Survivability runs deep in the blood of an Iowa Blue, and what would survival be without the inclusion of procreation? In this, the Iowa Blue does not fail. Generally unbroody their pullet year, the hens will develop a strong desire to hatch a clutch as they age, and some flocks are known to have every member broody within a week of the first hen setting her mind to brood.

This trait to “group” brood is found in greater numbers from the Sandhill Line than the Ideal Line. Hens are known among some breeders to be persistent in their desire to brood and can be somewhat difficult to break (again, this persistency is more often found in the Sandhill line).

Once the clutch has hatched, no other hen can rival the protective Iowa Blue hen. She will willingly give every ounce of strength she has to defend and protect her young. Iowa Blue roosters have a reputation as flock defenders, and it is a common occurrence to witness an Iowa Blue rooster aiding in the protection of his posterity. This is yet another trait unique to the breed, as few (if any) breeds can claim as a whole that the roosters will protect, defend, and aid in the rearing of the offspring.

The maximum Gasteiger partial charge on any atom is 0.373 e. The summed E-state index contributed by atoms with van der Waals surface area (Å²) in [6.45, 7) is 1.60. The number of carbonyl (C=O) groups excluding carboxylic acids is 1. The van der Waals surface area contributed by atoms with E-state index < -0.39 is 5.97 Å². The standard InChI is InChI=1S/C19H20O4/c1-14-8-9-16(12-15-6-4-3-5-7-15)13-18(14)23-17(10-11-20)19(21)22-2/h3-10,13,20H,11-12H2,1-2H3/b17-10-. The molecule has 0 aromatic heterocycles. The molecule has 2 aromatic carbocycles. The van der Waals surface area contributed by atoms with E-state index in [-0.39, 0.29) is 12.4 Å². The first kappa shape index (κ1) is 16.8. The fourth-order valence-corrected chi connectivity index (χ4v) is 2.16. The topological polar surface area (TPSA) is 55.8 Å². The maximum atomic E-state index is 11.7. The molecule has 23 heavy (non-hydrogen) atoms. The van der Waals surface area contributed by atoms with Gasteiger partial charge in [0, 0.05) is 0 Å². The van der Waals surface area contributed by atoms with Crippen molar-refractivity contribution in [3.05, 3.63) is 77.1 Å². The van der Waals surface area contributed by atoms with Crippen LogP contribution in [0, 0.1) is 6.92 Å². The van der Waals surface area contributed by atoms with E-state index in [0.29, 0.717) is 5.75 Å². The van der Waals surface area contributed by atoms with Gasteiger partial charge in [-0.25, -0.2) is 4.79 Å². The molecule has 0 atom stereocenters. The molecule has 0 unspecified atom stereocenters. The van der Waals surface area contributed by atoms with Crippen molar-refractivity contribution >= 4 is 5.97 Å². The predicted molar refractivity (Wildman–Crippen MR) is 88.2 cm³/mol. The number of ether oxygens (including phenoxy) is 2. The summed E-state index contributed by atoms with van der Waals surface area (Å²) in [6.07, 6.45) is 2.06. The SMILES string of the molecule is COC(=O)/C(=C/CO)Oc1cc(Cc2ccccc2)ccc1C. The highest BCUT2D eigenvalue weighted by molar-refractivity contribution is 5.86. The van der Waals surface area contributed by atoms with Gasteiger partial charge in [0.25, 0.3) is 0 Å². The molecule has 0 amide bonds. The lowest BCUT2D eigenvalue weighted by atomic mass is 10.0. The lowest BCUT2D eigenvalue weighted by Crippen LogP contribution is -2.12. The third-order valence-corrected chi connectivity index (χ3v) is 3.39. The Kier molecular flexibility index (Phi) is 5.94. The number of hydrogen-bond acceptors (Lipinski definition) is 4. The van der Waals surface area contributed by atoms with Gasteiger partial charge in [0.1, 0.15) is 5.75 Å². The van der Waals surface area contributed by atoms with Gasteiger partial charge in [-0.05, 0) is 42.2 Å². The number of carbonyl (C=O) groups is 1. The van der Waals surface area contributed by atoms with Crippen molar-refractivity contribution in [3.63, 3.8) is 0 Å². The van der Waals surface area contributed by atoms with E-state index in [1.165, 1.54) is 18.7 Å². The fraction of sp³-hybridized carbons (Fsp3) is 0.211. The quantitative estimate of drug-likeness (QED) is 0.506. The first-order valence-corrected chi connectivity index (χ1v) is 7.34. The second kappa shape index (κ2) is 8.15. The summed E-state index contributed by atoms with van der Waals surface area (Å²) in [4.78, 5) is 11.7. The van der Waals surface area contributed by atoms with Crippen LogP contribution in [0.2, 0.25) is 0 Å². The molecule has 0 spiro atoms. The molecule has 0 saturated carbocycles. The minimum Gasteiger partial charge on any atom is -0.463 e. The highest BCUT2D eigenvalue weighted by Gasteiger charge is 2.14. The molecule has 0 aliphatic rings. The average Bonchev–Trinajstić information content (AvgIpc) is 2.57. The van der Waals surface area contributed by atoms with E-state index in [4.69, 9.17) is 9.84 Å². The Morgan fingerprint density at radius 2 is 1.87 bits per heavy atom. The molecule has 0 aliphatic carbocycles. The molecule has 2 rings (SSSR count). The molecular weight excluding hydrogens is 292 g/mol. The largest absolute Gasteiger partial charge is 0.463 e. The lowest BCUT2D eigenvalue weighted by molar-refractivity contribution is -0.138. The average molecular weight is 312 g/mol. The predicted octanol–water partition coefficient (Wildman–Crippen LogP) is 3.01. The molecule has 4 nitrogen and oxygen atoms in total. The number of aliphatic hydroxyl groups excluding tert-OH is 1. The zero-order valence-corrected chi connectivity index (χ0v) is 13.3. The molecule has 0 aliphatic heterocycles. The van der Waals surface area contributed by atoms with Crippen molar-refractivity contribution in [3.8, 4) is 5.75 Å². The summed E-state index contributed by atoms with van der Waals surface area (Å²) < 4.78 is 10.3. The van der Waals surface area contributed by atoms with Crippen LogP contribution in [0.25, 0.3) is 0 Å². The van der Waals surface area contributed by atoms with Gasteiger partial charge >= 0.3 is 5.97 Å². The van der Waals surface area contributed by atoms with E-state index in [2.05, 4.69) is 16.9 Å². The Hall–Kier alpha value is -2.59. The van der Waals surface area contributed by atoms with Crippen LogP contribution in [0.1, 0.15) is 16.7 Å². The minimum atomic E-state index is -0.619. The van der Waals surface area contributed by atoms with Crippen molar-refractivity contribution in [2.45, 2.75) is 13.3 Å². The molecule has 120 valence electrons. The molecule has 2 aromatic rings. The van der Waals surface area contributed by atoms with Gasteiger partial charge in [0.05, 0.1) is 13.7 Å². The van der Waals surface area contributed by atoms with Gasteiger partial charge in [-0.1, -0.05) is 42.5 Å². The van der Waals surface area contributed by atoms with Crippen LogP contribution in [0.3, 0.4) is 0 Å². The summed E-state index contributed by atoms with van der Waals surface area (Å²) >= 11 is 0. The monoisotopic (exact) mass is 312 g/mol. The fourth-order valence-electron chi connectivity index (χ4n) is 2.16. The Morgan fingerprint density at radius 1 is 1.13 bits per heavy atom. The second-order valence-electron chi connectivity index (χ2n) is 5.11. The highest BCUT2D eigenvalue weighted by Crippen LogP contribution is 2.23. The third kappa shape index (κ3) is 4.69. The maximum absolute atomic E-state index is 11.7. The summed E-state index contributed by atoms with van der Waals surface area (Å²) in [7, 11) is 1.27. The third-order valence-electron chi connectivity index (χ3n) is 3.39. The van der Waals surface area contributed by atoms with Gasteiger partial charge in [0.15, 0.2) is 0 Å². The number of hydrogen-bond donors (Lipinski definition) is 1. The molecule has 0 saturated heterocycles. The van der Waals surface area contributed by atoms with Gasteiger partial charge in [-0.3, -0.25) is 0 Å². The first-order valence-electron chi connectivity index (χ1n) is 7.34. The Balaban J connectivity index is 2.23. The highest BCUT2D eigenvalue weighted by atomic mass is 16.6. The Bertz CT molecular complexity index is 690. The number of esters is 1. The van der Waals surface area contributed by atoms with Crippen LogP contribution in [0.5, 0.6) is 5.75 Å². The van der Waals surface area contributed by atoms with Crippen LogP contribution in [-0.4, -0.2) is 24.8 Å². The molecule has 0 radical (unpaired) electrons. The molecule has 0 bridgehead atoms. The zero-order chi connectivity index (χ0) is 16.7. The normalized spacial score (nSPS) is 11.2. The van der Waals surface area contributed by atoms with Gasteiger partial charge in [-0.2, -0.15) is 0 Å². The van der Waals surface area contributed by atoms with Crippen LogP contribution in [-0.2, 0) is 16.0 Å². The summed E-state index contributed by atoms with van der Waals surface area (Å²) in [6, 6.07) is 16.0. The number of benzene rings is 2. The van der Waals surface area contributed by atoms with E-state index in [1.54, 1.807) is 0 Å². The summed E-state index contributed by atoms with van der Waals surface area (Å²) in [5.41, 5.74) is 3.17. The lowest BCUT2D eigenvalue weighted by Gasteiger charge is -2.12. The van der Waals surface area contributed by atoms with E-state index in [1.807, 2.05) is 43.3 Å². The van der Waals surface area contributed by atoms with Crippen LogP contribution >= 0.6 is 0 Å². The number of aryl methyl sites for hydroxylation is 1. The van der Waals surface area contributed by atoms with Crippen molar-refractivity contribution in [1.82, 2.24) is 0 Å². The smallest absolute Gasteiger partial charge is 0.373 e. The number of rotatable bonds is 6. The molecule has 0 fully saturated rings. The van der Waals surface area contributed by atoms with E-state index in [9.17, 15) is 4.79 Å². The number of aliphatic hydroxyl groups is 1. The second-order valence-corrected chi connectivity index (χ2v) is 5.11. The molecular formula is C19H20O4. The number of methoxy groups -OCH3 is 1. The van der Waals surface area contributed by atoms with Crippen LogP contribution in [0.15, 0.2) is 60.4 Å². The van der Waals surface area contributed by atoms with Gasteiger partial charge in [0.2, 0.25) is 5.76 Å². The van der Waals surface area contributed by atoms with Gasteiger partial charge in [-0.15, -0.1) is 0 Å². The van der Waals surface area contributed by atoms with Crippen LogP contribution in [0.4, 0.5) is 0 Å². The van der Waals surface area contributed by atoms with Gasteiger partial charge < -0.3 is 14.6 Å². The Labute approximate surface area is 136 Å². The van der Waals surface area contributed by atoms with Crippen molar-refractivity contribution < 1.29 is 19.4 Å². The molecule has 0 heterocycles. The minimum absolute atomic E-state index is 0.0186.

One obvious disadvantage to broodiness is the lack of egg production, and to this end a few breeders have expressed an interest in developing the laying qualities in their flocks. This would of course result in less inclination to brood, and in time we may find individual lines of Iowa Blues who lay more and brood less, while some breeders will maintain consistent broody lines. One can however, induce the hen to resume laying by removing her chicks at a designated time, and therefore increase the egg supply while maintaining the brooding quality.

Egg production has a history within the Iowa Blue, albeit through an early 1900’s perspective and expectation of egg production. At the time the breed was created, the common egg production of the “better” laying breeds was around 150-180 eggs per hen, per year. Compared to our modern hybrids who are laying anywhere from 250-350+ eggs per hen per year, the early era laying breeds initially seem unfit for the job of supplying eggs for the home.